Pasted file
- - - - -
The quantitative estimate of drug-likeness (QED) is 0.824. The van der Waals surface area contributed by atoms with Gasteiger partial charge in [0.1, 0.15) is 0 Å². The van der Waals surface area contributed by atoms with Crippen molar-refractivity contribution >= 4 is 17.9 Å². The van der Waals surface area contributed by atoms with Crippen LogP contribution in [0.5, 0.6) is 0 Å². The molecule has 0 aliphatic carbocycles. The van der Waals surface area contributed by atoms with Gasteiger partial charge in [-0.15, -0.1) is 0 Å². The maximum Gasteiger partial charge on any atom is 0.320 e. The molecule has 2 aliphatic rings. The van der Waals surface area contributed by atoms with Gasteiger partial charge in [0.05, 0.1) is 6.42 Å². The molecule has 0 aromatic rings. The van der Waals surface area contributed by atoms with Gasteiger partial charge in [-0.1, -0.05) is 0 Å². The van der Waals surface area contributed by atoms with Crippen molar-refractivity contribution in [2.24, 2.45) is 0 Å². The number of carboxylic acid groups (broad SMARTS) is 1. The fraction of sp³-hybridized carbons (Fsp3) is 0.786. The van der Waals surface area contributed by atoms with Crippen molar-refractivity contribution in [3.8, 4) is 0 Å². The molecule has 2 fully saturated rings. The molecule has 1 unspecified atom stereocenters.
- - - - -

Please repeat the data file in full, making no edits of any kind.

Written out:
The quantitative estimate of drug-likeness (QED) is 0.824. The van der Waals surface area contributed by atoms with Gasteiger partial charge in [0.1, 0.15) is 0 Å². The van der Waals surface area contributed by atoms with Crippen molar-refractivity contribution >= 4 is 17.9 Å². The van der Waals surface area contributed by atoms with Crippen LogP contribution in [0.5, 0.6) is 0 Å². The molecule has 0 aliphatic carbocycles. The van der Waals surface area contributed by atoms with Gasteiger partial charge in [-0.15, -0.1) is 0 Å². The maximum Gasteiger partial charge on any atom is 0.320 e. The molecule has 2 aliphatic rings. The van der Waals surface area contributed by atoms with Gasteiger partial charge in [0.05, 0.1) is 6.42 Å². The molecule has 0 aromatic rings. The van der Waals surface area contributed by atoms with Gasteiger partial charge in [-0.1, -0.05) is 0 Å². The van der Waals surface area contributed by atoms with Crippen molar-refractivity contribution in [2.24, 2.45) is 0 Å². The number of carboxylic acid groups (broad SMARTS) is 1. The fraction of sp³-hybridized carbons (Fsp3) is 0.786. The van der Waals surface area contributed by atoms with Crippen molar-refractivity contribution in [3.8, 4) is 0 Å². The molecule has 2 fully saturated rings. The molecule has 1 unspecified atom stereocenters.